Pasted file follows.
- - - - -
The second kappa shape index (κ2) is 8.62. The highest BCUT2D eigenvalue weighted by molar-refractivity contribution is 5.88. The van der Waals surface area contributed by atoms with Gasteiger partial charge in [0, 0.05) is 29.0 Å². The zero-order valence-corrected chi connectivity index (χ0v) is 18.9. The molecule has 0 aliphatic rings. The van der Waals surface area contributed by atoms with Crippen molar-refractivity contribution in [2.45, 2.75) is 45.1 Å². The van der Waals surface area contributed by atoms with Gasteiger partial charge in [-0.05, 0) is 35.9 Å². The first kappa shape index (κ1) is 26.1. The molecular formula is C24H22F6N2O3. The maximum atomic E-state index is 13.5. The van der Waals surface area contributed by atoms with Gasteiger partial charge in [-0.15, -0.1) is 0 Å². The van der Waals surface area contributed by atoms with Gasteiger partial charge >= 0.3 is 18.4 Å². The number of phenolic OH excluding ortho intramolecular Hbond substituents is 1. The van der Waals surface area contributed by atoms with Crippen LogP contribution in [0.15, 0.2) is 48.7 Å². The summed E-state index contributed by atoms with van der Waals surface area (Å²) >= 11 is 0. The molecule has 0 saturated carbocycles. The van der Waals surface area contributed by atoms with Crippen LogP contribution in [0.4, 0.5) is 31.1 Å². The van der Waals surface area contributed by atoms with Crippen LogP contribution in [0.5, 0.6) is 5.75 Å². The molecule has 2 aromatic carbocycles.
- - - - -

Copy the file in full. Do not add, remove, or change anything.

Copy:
The second kappa shape index (κ2) is 8.62. The highest BCUT2D eigenvalue weighted by molar-refractivity contribution is 5.88. The van der Waals surface area contributed by atoms with Gasteiger partial charge in [0, 0.05) is 29.0 Å². The zero-order valence-corrected chi connectivity index (χ0v) is 18.9. The molecule has 0 aliphatic rings. The van der Waals surface area contributed by atoms with Crippen molar-refractivity contribution in [2.45, 2.75) is 45.1 Å². The van der Waals surface area contributed by atoms with Gasteiger partial charge in [-0.05, 0) is 35.9 Å². The first kappa shape index (κ1) is 26.1. The molecular formula is C24H22F6N2O3. The maximum atomic E-state index is 13.5. The van der Waals surface area contributed by atoms with Gasteiger partial charge in [-0.15, -0.1) is 0 Å². The van der Waals surface area contributed by atoms with Gasteiger partial charge >= 0.3 is 18.4 Å². The number of phenolic OH excluding ortho intramolecular Hbond substituents is 1. The van der Waals surface area contributed by atoms with Crippen LogP contribution in [0.15, 0.2) is 48.7 Å². The summed E-state index contributed by atoms with van der Waals surface area (Å²) >= 11 is 0. The molecule has 0 saturated carbocycles. The van der Waals surface area contributed by atoms with Crippen LogP contribution in [0.4, 0.5) is 31.1 Å². The van der Waals surface area contributed by atoms with Crippen LogP contribution in [0.5, 0.6) is 5.75 Å². The molecule has 2 aromatic carbocycles.